In a traditional compiled-language process, a chunk of source code, your program, will undergo typically three steps before it is executed, roughly called "compilation":

1. Tokenizing/Lexing: breaking up a string of characters into meaningful (to the language) chunks, called tokens. For instance, consider the program: var a = 2;. This program would likely be broken up into the following tokens: var, a, =, 2, and ;. Whitespace may or may not be persisted as a token, depending on whether it's meaningful or not.

Note: The difference between tokenizing and lexing is subtle and academic, but it centers on whether or not these tokens are identified in a stateless or stateful way. Put simply, if the tokenizer were to invoke stateful parsing rules to figure out whether a should be considered a distinct token or just part of another token, that would be lexing.

2. Parsing: taking a stream (array) of tokens and turning it into a tree of nested elements, which collectively represent the grammatical structure of the program. This tree is called an "AST" (Abstract Syntax Tree).

The tree for var a = 2; might start with a top-level node called VariableDeclaration, with a child node called Identifier (whose value is a), and another child called AssignmentExpression which itself has a child called NumericLiteral (whose value is 2).

3. Code-Generation: the process of taking an AST and turning it into executable code. This part varies greatly depending on the language, the platform it's targeting, etc.

So, rather than get mired in details, we'll just handwave and say that there's a way to take our above described AST for var a = 2; and turn it into a set of machine instructions to actually create a variable called a (including reserving memory, etc.), and then store a value into a.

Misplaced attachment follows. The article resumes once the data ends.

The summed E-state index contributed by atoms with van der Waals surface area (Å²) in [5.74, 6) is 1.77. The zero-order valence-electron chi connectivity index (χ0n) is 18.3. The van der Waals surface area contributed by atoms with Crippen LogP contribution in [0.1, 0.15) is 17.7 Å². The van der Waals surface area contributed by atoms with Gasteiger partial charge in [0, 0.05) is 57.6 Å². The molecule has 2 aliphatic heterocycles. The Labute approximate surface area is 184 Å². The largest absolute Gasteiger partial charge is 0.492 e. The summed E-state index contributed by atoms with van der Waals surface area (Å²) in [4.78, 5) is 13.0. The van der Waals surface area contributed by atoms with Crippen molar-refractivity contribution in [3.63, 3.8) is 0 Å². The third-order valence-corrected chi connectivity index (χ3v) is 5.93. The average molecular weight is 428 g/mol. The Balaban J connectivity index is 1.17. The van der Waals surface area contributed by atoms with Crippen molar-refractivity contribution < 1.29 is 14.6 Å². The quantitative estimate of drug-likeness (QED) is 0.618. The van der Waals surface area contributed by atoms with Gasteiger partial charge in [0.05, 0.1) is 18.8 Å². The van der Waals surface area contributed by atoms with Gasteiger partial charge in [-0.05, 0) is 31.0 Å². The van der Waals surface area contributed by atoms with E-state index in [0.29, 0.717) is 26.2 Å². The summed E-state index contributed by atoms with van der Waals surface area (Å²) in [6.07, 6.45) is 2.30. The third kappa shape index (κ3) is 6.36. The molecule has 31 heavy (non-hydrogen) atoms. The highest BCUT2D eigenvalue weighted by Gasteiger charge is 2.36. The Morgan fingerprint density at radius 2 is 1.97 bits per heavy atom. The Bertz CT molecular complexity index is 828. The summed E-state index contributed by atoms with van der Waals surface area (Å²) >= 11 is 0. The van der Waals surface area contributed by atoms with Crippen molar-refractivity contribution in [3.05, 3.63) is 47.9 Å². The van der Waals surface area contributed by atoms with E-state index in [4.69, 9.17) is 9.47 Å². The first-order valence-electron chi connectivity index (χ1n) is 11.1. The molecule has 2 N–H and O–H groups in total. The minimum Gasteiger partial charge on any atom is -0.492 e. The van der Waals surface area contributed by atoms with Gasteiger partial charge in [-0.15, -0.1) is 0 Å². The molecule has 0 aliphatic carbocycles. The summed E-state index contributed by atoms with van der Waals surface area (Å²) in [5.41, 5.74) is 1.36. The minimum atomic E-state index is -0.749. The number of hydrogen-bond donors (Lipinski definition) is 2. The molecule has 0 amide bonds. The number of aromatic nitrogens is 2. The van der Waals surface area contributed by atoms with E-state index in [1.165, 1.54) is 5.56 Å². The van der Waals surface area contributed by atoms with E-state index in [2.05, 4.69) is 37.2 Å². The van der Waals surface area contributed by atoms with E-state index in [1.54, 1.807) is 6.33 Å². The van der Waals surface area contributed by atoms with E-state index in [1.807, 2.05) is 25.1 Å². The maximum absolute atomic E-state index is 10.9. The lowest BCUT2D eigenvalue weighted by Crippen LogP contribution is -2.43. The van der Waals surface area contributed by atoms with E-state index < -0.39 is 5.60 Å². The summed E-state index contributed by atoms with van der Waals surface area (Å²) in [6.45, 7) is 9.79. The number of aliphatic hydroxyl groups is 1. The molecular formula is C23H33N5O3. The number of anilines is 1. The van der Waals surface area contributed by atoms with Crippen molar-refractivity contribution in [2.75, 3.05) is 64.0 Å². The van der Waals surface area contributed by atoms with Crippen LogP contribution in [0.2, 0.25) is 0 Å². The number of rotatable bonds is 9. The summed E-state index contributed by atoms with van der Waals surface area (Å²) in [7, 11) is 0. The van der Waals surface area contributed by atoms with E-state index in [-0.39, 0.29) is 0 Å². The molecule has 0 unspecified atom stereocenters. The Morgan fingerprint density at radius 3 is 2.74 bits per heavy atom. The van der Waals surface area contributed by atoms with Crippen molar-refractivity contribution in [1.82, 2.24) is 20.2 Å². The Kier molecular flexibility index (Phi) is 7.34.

Note: The details of how the engine manages system resources are deeper than we will dig, so we'll just take it for granted that the engine is able to create and store variables as needed.

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ributed systems. But, nevertheless, the JavaScript engine performs many of the same steps, albeit in more sophisticated ways than we may commonly be aware, of any traditional language-compiler. <span>In a traditional compiled-language process, a chunk of source code, your program, will undergo typically three steps before it is executed, roughly called "compilation": Tokenizing/Lexing: breaking up a string of characters into meaningful (to the language) chunks, called tokens. For instance, consider the program: var a = 2;. This program would likely be broken up into the following tokens: var, a, =, 2, and ;. Whitespace may or may not be persisted as a token, depending on whether it's meaningful or not. Note: The difference between tokenizing and lexing is subtle and academic, but it centers on whether or not these tokens are identified in a stateless or stateful way. Put simply, if the tokenizer were to invoke stateful parsing rules to figure out whether a should be considered a distinct token or just part of another token, that would be lexing. Parsing: taking a stream (array) of tokens and turning it into a tree of nested elements, which collectively represent the grammatical structure of the program. This tree is called an "AST" (Abstract Syntax Tree). The tree for var a = 2; might start with a top-level node called VariableDeclaration, with a child node called Identifier (whose value is a), and another child called AssignmentExpression which itself has a child called NumericLiteral (whose value is 2). Code-Generation: the process of taking an AST and turning it into executable code. This part varies greatly depending on the language, the platform it's targeting, etc. So, rather than get mired in details, we'll just handwave and say that there's a way to take our above described AST for var a = 2; and turn it into a set of machine instructions to actually create a variable called a (including reserving memory, etc.), and then store a value into a. Note: The details of how the engine manages system resources are deeper than we will dig, so we'll just take it for granted that the engine is able to create and store variables as needed. The JavaScript engine is vastly more complex than just those three steps, as are most other language compilers. For instance, in the process of parsing and code-generation, there are ce